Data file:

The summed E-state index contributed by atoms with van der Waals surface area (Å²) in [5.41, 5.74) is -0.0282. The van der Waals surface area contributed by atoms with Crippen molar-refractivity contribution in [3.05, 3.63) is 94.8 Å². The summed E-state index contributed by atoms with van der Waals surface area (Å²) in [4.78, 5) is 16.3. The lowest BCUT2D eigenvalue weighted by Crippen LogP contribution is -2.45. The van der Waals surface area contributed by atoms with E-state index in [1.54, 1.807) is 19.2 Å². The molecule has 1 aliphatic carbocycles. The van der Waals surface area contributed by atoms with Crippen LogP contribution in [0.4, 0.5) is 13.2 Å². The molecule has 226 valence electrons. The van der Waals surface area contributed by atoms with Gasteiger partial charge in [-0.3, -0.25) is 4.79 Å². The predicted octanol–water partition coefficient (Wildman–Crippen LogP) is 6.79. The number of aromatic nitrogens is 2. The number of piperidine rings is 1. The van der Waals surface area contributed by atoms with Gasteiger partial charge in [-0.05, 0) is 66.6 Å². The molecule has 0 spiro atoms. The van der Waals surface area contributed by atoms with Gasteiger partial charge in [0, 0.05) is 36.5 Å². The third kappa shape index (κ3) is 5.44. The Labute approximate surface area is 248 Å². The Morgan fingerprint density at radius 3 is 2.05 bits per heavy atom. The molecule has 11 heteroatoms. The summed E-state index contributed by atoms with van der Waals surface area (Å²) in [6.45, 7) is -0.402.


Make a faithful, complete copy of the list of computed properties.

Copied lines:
The summed E-state index contributed by atoms with van der Waals surface area (Å²) in [5.41, 5.74) is -0.0282. The van der Waals surface area contributed by atoms with Crippen molar-refractivity contribution in [3.05, 3.63) is 94.8 Å². The summed E-state index contributed by atoms with van der Waals surface area (Å²) in [4.78, 5) is 16.3. The lowest BCUT2D eigenvalue weighted by Crippen LogP contribution is -2.45. The van der Waals surface area contributed by atoms with E-state index in [1.54, 1.807) is 19.2 Å². The molecule has 1 aliphatic carbocycles. The van der Waals surface area contributed by atoms with Crippen LogP contribution in [0.4, 0.5) is 13.2 Å². The molecule has 226 valence electrons. The van der Waals surface area contributed by atoms with Gasteiger partial charge in [-0.3, -0.25) is 4.79 Å². The predicted octanol–water partition coefficient (Wildman–Crippen LogP) is 6.79. The number of aromatic nitrogens is 2. The number of piperidine rings is 1. The van der Waals surface area contributed by atoms with Gasteiger partial charge in [-0.05, 0) is 66.6 Å². The molecule has 0 spiro atoms. The van der Waals surface area contributed by atoms with Gasteiger partial charge in [0, 0.05) is 36.5 Å². The third kappa shape index (κ3) is 5.44. The Labute approximate surface area is 248 Å². The Morgan fingerprint density at radius 3 is 2.05 bits per heavy atom. The molecule has 11 heteroatoms. The summed E-state index contributed by atoms with van der Waals surface area (Å²) in [6.45, 7) is -0.402.